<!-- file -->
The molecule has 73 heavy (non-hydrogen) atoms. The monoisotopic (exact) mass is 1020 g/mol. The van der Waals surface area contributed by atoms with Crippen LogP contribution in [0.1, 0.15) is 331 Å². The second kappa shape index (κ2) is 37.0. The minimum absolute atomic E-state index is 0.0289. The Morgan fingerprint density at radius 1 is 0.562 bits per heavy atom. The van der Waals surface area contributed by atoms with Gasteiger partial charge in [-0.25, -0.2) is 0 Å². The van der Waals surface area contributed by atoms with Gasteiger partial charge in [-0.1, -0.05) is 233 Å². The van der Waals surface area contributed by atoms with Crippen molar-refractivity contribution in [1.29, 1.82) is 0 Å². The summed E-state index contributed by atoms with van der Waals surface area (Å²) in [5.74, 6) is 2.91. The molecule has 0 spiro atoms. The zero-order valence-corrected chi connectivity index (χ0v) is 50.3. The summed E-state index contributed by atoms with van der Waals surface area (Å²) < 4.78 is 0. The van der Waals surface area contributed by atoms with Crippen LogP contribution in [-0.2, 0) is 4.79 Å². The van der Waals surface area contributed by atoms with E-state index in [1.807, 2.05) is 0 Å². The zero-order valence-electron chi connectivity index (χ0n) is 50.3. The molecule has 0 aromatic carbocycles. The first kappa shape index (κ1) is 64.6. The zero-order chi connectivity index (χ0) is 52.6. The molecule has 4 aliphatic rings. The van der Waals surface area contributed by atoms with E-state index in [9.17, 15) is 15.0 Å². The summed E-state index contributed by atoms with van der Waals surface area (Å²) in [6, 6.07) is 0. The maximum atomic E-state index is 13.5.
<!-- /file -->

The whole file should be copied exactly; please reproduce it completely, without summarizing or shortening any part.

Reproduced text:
The molecule has 73 heavy (non-hydrogen) atoms. The monoisotopic (exact) mass is 1020 g/mol. The van der Waals surface area contributed by atoms with Crippen LogP contribution in [0.1, 0.15) is 331 Å². The second kappa shape index (κ2) is 37.0. The minimum absolute atomic E-state index is 0.0289. The Morgan fingerprint density at radius 1 is 0.562 bits per heavy atom. The van der Waals surface area contributed by atoms with Gasteiger partial charge in [-0.25, -0.2) is 0 Å². The van der Waals surface area contributed by atoms with Gasteiger partial charge in [-0.1, -0.05) is 233 Å². The van der Waals surface area contributed by atoms with Crippen molar-refractivity contribution in [1.29, 1.82) is 0 Å². The summed E-state index contributed by atoms with van der Waals surface area (Å²) in [5.74, 6) is 2.91. The molecule has 0 spiro atoms. The zero-order valence-corrected chi connectivity index (χ0v) is 50.3. The summed E-state index contributed by atoms with van der Waals surface area (Å²) < 4.78 is 0. The van der Waals surface area contributed by atoms with Crippen LogP contribution in [-0.2, 0) is 4.79 Å². The van der Waals surface area contributed by atoms with E-state index in [1.807, 2.05) is 0 Å². The zero-order valence-electron chi connectivity index (χ0n) is 50.3. The molecule has 0 aromatic carbocycles. The first kappa shape index (κ1) is 64.6. The zero-order chi connectivity index (χ0) is 52.6. The molecule has 4 aliphatic rings. The van der Waals surface area contributed by atoms with E-state index in [9.17, 15) is 15.0 Å². The summed E-state index contributed by atoms with van der Waals surface area (Å²) in [6, 6.07) is 0. The maximum atomic E-state index is 13.5.